DOT uses X.500 to mesh its four messaging systems

The system integrates
e-mail and provides communication links to DOT’s intranet, the Internet and
electronic commerce.





The Transportation Department’s new e-mail system is letting
employees in the department’s 14 agencies communicate with one another, DOT officials
said.


“We had problems with our e-mail system in 1994,” said George Ramick,
Transportation’s messaging and Internet manager, at the recent E-Gov ’98
conference in Washington.


“Our employees were complaining the mail they sent wasn’t arriving, that they
weren’t getting their e-mail and what worked for them last week isn’t working
now,” he said. “We wanted a reliable e-mail system that improved our
employees’ business quality of life.”


Transportation’s 14 agencies were using four e-mail systems: Novell GroupWise,
Lotus cc:Mail, Microsoft Mail and Microsoft Exchange.


The agencies still use these systems, but Transportation’s new X.500 directory
allows the disparate systems to talk to each other.


“Our goals were simple,” Ramick said. “We wanted a user-friendly system
that allows employees to communicate across departments. We also wanted to use existing
systems to create a departmentwide system that delivered e-mail regardless of the system
being used. Finally, we wanted a system that deployed a standard syntax and that could be
expanded.”


The project was daunting, he said. DOT has more than 100,000 employees, including
workers at the Federal Aviation Administration, the Coast Guard and the Federal Highway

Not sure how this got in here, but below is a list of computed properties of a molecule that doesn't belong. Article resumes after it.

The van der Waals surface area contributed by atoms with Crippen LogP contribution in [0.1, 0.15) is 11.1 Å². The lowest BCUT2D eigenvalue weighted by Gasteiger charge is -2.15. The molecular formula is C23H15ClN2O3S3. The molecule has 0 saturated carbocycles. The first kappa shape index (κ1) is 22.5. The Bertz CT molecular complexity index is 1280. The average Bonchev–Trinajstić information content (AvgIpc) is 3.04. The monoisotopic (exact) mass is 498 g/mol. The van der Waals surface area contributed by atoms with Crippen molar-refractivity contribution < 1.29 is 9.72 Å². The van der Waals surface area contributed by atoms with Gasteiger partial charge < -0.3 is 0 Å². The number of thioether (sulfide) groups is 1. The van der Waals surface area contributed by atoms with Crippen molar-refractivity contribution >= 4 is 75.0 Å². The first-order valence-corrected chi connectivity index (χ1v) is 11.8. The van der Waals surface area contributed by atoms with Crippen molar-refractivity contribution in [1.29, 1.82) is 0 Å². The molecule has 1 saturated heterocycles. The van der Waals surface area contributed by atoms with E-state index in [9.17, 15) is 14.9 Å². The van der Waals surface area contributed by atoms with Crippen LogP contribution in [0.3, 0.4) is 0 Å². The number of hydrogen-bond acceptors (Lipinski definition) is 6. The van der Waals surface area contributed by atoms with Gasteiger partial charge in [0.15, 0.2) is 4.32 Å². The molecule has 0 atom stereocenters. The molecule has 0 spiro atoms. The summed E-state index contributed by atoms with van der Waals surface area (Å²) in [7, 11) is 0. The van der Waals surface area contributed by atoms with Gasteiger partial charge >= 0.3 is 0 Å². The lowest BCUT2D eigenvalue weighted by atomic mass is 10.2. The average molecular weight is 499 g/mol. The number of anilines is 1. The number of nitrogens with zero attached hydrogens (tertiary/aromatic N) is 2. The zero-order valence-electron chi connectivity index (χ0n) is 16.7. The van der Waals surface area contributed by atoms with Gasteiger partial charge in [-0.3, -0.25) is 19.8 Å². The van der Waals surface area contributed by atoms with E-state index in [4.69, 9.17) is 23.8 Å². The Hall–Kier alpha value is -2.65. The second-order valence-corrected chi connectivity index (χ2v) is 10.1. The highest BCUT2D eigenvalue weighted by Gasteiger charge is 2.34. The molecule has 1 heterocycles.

Administration. About 73,000 employees sent up to 8,000 messages a day in 1994.


“We wanted an e-mail system that in two years could handle more than 90,000 users
and 10,000 messages a day,” Ramick said.


The project was divided into two steps over a four-year period. In Step 1,
Ramick’s crew implemented quick fixes to current e-mail systems. Transportation chose
Control Data Systems Inc.’s X.500 directory, and in Step 2 workers installed the
X.500 applications.


The department immediately developed a flexible plan to upgrade hardware, software and
the communications infrastructure, Ramick said. Transportation agencies are linked to
Washington headquarters via a 100-Mbps fiber-optic backbone.


As the main mail hub, Transportation is using dual 250-MHz Sun Microsystems Enterprise
3000 servers with 1G of RAM and running SunSoft Solaris 2.6. The systems have 25G of RAID
storage.


Four 133-MHz IBM T350-P90 PCs—with 64M of RAM, 1G hard drives and Microsoft
Windows NT 4.0—act as filters between the mail hub’s X.500 service and the
agencies’ four mail systems.


The Coast Guard does not use the mail hub but has its own Sun server in Martinsburg,
W.Va. The Coast Guard server has a direct link to the Washington server via the
fiber-optic backbone.


Today, Transportation has a system that integrates e-mail and provides communication
links to the department’s intranet, the Internet and to electronic commerce services,
Ramick said.


DOT will upgrade the X.500 directory incrementally by adding new attributes. The
department plans to add printing distribution, personnel, phone book, security, inventory
and business partner information, he said.


All the services should be available DOT-wide by 2001 at a cost of $800,000, Ramick
said.  

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